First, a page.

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YukiRaven

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  1. The image above is of Black Bear Road, which is here in Colorado. The past few years I've been trying to get out of the house so I can see more of the state. I think this is definitely a place I'd like to visit some time (and take the tour that drives you over the pass). A co-worker said he actually had his honeymoon there.

    Anyone ever visit any crazy roads?

    1. Show previous comments  3 more
    2. Super Jamie

      Super Jamie

      I used to drive for work, traveling around fixing PCs and other stuff over a large regional area. I found a road one day which was honestly like those skinny tracks you see on Road Runner cartoons, winding around mountains with a sheer drop on the outer side. Two small cars could have passed reasonably safely but christ I have never hugged the inside of a cliff so much.

      I can't remember exactly where it was, but it would have been within this Google Map. Check some of the Street Views out of towns, nothing too scary but some very nice scenery of where I grew up.

    3. Grazza

      Grazza

      Skipper's Canyon Road, near Queenstown, New Zealand, is pretty crazy
      http://www.historic.org.nz/heritage/ATRISK-STORIES/2002_08_skippers.htm
      As that page mentions, hire car firms in NZ tend to forbid use of their vehicles on the road (it's specifically written into the hire agreement). I have some photos of my own of the classic "vehicle at a blind hairpin bend the width of a vehicle with a big vertical wall above and below, but I can't be bothered to upload it right now.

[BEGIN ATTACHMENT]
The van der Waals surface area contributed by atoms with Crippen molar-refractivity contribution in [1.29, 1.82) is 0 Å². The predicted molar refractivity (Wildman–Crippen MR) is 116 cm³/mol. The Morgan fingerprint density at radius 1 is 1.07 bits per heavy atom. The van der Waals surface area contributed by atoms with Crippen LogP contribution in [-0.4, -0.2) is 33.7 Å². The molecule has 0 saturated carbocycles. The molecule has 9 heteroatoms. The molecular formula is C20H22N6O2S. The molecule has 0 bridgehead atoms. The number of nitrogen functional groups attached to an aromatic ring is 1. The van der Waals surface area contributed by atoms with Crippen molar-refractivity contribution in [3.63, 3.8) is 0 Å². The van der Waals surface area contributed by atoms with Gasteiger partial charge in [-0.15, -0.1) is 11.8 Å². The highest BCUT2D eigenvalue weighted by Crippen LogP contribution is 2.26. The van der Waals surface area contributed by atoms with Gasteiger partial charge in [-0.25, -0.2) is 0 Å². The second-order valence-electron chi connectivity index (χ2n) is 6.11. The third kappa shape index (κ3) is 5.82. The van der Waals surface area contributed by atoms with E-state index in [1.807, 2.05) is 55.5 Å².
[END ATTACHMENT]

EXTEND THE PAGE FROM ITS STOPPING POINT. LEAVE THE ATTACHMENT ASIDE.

There are a plenty of notorious hairpin-laden roads in the Alps. "Les Lacets" road up to Alpe d'Huez is a gruelling stretch of the Tour de France and has about 21 hairpins. And the road from Selva to Canazei is fairly bad too, but I remember that mostly for a coach driver's reaction when it was sprung on him unexpectedly that he would have to cross this pass twice in the dark in a vehicle that would barely have its wheels on the road at some of the bends.

      The Road to Nowhere in Iqaluit is notable mainly for its awesome name, and for the fact that it now goes somewhere - they built something on it long after they had first built the road.

      Talking of Nunavut, I've also been on the Arctic Bay to Nanisivik Highway - several times in fact, as repeated delays afflicted a flight from the airport.

      And I've also been on the northernmost road in the world connected to a major international road network, but that was more desolate (and tacky in a few places with Sami souvenir halts) than crazy.

    4. myk

      myk

      When I was a kid with my family we traveled from the US to Argentina on a pick-up truck with a camper. The Pan-American Highway often went over roads that were more or less like the one pictured in the original post. Winding dirt and rock roads, often with cliff-side sections and sometimes too thin to allow two vehicles to cross each other. Not to mention that people would transit them on old and relatively unreliable trucks and vehicles. And some used fords instead of bridges that, when it rained enough (which isn't unusual in the subtropical areas nearing the equator,) would be uncrossable on most vehicles. We had to wait like a day at one of those, and at one point cars got stuck in the water and had to be pulled out with chains or the like.

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